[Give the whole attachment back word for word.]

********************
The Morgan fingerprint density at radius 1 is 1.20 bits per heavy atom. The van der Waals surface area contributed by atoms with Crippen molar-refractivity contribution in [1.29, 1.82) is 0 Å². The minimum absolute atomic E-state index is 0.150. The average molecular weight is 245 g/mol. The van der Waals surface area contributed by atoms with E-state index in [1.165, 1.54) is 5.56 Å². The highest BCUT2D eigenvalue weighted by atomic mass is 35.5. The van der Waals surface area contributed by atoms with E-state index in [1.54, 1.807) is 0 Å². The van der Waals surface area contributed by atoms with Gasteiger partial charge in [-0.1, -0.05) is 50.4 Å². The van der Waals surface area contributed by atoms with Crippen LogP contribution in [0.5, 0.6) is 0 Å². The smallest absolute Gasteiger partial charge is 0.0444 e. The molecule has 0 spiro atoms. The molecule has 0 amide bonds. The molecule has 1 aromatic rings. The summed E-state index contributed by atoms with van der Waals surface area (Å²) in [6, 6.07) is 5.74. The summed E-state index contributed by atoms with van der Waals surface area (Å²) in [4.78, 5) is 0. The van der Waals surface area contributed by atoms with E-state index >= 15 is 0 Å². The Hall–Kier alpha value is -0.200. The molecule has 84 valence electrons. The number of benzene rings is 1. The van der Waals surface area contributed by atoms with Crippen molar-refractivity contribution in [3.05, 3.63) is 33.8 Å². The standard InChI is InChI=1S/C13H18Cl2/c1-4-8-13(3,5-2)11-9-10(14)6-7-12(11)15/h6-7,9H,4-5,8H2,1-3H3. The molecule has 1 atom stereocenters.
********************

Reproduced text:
The Morgan fingerprint density at radius 1 is 1.20 bits per heavy atom. The van der Waals surface area contributed by atoms with Crippen molar-refractivity contribution in [1.29, 1.82) is 0 Å². The minimum absolute atomic E-state index is 0.150. The average molecular weight is 245 g/mol. The van der Waals surface area contributed by atoms with E-state index in [1.165, 1.54) is 5.56 Å². The highest BCUT2D eigenvalue weighted by atomic mass is 35.5. The van der Waals surface area contributed by atoms with E-state index in [1.54, 1.807) is 0 Å². The van der Waals surface area contributed by atoms with Gasteiger partial charge in [-0.1, -0.05) is 50.4 Å². The van der Waals surface area contributed by atoms with Crippen LogP contribution in [0.5, 0.6) is 0 Å². The smallest absolute Gasteiger partial charge is 0.0444 e. The molecule has 0 spiro atoms. The molecule has 0 amide bonds. The molecule has 1 aromatic rings. The summed E-state index contributed by atoms with van der Waals surface area (Å²) in [6, 6.07) is 5.74. The summed E-state index contributed by atoms with van der Waals surface area (Å²) in [4.78, 5) is 0. The van der Waals surface area contributed by atoms with E-state index >= 15 is 0 Å². The Hall–Kier alpha value is -0.200. The molecule has 84 valence electrons. The number of benzene rings is 1. The van der Waals surface area contributed by atoms with Crippen molar-refractivity contribution in [3.05, 3.63) is 33.8 Å². The standard InChI is InChI=1S/C13H18Cl2/c1-4-8-13(3,5-2)11-9-10(14)6-7-12(11)15/h6-7,9H,4-5,8H2,1-3H3. The molecule has 1 atom stereocenters.